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Why you should visit a Patagonian Estancia

Ian Maclean’s family arrived in Patagonia at the end of the 19th century and he and his brother have spent the best part of their lives on estancias. These days, the brothers have their own estancia, La Peninsula. La Peninsula’s main focus is rearing sheep, but in recent years they’ve opened their incredible home to the public. Dressed in typical gaucho clothing, Ian told us about life on these magnificent Patagonian ranches and why every visitor to Patagonia should visit one. 

Estancia culture

Estancia Peninsula was originally part of the Antonio Varas Peninsula in Tierra del Fuego at a time when the estancias could only be rented. In the 1980s, many were sold off to private owners shortly after their economic peak. 

Life here is about working the land. It’s not an easy task in such harsh and wild conditions. You do what you can with what the Earth allows to produce food and look after livestock. After the boom in the 1970s and the shift to private ownership, many unfortunately fell into disrepair or were left abandoned. 

In recent years with the growth of tourism in the area, there has been a joyful resurgence of estancias. It’s hard work as the guardians of these sparse, beautiful landscapes roam on horseback with their trusty barbucho magellanico (Magellanic bearded collie) as their loyal companions. But if you don’t mind the isolation, there’s nothing quite like living amongst some of the most impressive landscapes on the planet.

The way of life here is notably different. The shared community of the gauchos, the ranchers who look after the estancias, stretches across the border here at the bottom of the Andes. There is little difference between Chilean and Argentinian estancias; both live off maté (a typical tea) and asados (a traditional open barbeque). The families of the estancias all know each other and their shared traditions and practices unite them far more than with the rest of their respective countries.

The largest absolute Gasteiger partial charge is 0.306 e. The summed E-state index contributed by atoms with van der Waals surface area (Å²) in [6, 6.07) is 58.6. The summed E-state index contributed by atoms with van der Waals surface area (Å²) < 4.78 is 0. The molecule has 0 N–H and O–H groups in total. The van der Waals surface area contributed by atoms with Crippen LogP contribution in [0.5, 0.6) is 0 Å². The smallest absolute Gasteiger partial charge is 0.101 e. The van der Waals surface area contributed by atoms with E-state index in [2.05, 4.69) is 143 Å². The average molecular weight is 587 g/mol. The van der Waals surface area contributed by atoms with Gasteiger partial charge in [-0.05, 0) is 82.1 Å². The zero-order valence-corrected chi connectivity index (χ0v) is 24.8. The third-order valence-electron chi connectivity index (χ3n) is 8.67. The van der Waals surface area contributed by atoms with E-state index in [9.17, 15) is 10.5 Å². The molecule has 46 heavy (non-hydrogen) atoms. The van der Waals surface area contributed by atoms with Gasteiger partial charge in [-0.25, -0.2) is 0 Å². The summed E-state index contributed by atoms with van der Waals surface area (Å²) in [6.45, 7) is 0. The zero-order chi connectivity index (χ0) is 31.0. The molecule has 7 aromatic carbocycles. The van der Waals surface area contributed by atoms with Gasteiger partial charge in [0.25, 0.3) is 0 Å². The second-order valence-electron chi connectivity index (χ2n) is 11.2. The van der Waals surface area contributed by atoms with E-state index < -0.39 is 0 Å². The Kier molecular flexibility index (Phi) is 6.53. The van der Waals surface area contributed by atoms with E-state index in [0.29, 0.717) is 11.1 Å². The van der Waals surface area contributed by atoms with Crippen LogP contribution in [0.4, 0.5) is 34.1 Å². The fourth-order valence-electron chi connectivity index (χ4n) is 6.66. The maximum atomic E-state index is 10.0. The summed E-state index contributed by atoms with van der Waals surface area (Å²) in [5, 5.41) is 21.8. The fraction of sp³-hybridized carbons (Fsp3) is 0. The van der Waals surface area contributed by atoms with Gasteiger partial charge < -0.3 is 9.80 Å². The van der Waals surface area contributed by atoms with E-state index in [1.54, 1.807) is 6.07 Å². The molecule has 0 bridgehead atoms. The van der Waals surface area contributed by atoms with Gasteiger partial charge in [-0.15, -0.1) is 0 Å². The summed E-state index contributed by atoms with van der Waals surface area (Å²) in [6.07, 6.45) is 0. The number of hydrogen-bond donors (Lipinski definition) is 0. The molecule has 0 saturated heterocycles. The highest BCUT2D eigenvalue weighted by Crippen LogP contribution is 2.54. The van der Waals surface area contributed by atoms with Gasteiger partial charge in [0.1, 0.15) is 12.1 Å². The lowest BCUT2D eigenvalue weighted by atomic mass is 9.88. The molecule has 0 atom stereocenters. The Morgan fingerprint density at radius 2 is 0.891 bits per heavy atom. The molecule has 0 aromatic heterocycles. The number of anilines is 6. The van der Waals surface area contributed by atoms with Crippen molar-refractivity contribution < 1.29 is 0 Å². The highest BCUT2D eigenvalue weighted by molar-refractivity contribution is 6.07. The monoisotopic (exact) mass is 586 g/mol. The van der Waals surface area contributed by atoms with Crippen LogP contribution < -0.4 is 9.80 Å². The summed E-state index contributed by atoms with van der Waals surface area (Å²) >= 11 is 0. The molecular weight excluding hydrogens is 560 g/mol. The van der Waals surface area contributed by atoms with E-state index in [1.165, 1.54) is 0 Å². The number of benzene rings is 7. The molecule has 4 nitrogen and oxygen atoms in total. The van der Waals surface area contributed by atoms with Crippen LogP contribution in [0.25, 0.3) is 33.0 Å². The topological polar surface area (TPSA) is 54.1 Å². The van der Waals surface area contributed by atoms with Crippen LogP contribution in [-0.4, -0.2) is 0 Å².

Visiting the estancia

The MacLeans have always worked in rearing sheep but around eight years ago they began to share their way of life with Patagonia’s visiting travelers. As Ian says, visiting an estancia is a must for anyone who visits this corner of the world – that and bringing full waterproofs! It offers a balance to the national parks showing the culture and lifestyle of these parts that the hiking routes and other activities don’t offer, as brilliant as they are. You can learn about the history of European immigration to these parts, the role of livestock in the local economy, and the people who have made their homes in Patagonia. 

Ian described the estancias as national parks on a much smaller scale (if you can consider 18,000 hectares as small!). He and his brother have worked to restore the estancia to the charm and beauty of its heyday as it deserves. When they bought the estancia, it had been abandoned for a long time. Similar to the rewildling of the national parks, over the past years, they’ve worked to restore the lands, to study the life that’s been there like the wild cows, learn about the ecosystem of the fjords, glaciers and channels, and to create paths in the landscapes for visitors. One day they hope of reintroducing the rare huemul deer to their lands.